Collaboration is a hot topic, and one that Hermine feels extremely passionate about. She would specifically like to see collaboration with physical therapy. “OT and PT together can accomplish so much more than OT or PT alone. By joining instead of competing, we can open up possibilities and increase the productivity and efficiency of both disciplines. 1 + 1 could be 2, but it SHOULD be 11 if we do it right."

Hermine Plotnick is an inspiration, and a true role model for OTs and OTAs everywhere.

In her own words, here is the story she shared with us...

     My story is so humble, following Christie’s. However, I feel the need to share it, as it may provide for some readers, “another side of a story”.

I must begin by letting my readers know that I celebrated my 90th birthday this past March, blessed with strong physical and mental health. I am living alone in a wonderful house which provides for my need for space, bedrooms for my two grandchildren (Raphaela and Uriel), and their mother, my blessed daughter-in-law, (Paola), when they visit from their various, physically far locations, as well as for my two grand pianos(!) - a Steinway and a Baldwin - gifts from my parents many years ago.

I was the middle child in a family of three children - I have an older brother and younger sister. I was born unplanned (at home!), unable to wait for my mother to get to the hospital, on March 21, 1928 in Solvay, NY. My grandparents immigrated from eastern Europe to Cincinnati, Ohio before they knew one another. My parents were both college graduates (University of Cincinnati). My father had an impressive career as a mechanical/chemical engineer. My mother majored in "liberal arts” following her high school graduation, where she learned shorthand. Girls were thought to be adequately prepared for a “career” as wife and mother at that time. She was able to record conference meeting information her entire life.

My father’s employment moved us from Solvay to the other company sites in Lake Charles, LA, and Saltville, VA. We finally settled in Queens County (part of NYC), and then in the summer of 1944, just one year prior to my high school graduation, we moved to Rye, NY.  I graduated from Rye High School and although my interest had always been for science, I found myself enrolled at Alfred University as a major in ceramic design.

The terrible World War II ended the summer before I began my college career at Alfred, which was known for its beauty. I celebrated the small size of the school (enrollment was about 1400), where both students and faculty were able to get to know one another. While at Alfred, I made many friends and learned a lot about being “on my own”, almost 200 miles away from home. There, I also discovered the importance for me to sing classical choral music, a “necessity in my life” which continues to enhance my life today!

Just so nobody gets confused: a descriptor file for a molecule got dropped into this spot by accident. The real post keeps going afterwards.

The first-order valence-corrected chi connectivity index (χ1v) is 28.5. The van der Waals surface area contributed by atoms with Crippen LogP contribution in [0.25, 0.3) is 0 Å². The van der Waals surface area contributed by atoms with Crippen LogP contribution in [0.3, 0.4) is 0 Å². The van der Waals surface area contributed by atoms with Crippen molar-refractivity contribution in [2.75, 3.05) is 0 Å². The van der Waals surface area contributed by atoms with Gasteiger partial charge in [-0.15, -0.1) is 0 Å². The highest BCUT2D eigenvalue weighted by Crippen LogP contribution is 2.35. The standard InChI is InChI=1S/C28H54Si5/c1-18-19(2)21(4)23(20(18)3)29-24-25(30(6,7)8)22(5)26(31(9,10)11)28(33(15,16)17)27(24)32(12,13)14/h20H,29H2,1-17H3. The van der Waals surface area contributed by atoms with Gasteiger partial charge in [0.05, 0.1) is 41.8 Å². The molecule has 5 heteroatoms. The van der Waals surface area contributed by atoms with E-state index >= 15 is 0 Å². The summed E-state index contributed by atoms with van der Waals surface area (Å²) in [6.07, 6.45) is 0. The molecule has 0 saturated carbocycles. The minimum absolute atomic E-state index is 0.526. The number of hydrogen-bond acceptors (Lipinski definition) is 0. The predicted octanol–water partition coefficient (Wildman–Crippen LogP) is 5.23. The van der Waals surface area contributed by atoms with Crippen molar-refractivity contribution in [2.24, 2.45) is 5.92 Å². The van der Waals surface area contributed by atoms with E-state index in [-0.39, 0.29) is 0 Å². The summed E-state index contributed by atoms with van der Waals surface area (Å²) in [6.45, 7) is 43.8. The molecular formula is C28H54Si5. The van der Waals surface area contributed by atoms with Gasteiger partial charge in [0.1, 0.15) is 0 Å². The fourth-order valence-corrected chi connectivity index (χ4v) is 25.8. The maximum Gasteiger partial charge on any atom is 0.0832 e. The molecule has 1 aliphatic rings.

My parents continued to support my education at Columbia University where I completed the (then) bachelor degree in occupational therapy (OT). Hired right after graduation, I embarked on the beginning of my life-long interest in rehabilitation; first helping our patients adjust to whatever their limitations were for living an independent life, and then combining my clinical work while treating the mentally ill, as a graduate student. I was fortunate in my choice of career as it met my need to serve the physically and mentally ill, as well as fulfill my passion for choral music, an interest I am blessed to continue with to this day as I sing in two very high level choral groups.

I had a splendid, loving relationship with my husband, Samuel, a dentist who had a private practice for many years, and then became a full time practitioner as the Nassau County Dental Commissioner until his retirement. Sadly, we lost both of our sons, David and Michael, who died fairly young (as young adults) of cancer, although both had successful careers prior to their illnesses.

Still choral singer in two groups, and always searching for new ideas, and working hard to keep up with today’s “younger generation”!

- Hermine Deutsch Plotnick, OTR

  

We would love to hear from you! If you would like to share YOUR story in a future issue of NYSOTA news, please email it to info@nysota.org.